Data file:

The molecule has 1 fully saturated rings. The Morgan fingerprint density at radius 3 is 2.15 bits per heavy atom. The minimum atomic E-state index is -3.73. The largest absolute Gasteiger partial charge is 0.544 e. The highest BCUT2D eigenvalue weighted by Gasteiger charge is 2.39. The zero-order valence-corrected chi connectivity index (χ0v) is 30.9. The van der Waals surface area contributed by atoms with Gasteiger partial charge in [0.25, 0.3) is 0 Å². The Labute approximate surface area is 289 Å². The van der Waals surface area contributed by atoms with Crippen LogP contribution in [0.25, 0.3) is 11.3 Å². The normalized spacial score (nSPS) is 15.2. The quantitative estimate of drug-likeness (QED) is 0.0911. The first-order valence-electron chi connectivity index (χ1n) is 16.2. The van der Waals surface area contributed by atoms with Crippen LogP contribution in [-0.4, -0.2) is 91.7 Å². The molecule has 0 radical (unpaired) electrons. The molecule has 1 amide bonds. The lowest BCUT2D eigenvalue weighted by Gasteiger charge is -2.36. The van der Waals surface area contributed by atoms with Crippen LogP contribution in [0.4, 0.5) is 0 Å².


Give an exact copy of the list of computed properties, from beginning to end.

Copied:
The molecule has 1 fully saturated rings. The Morgan fingerprint density at radius 3 is 2.15 bits per heavy atom. The minimum atomic E-state index is -3.73. The largest absolute Gasteiger partial charge is 0.544 e. The highest BCUT2D eigenvalue weighted by Gasteiger charge is 2.39. The zero-order valence-corrected chi connectivity index (χ0v) is 30.9. The van der Waals surface area contributed by atoms with Gasteiger partial charge in [0.25, 0.3) is 0 Å². The Labute approximate surface area is 289 Å². The van der Waals surface area contributed by atoms with Crippen LogP contribution in [0.25, 0.3) is 11.3 Å². The normalized spacial score (nSPS) is 15.2. The quantitative estimate of drug-likeness (QED) is 0.0911. The first-order valence-electron chi connectivity index (χ1n) is 16.2. The van der Waals surface area contributed by atoms with Crippen LogP contribution in [-0.4, -0.2) is 91.7 Å². The molecule has 0 radical (unpaired) electrons. The molecule has 1 amide bonds. The lowest BCUT2D eigenvalue weighted by Gasteiger charge is -2.36. The van der Waals surface area contributed by atoms with Crippen LogP contribution in [0.4, 0.5) is 0 Å².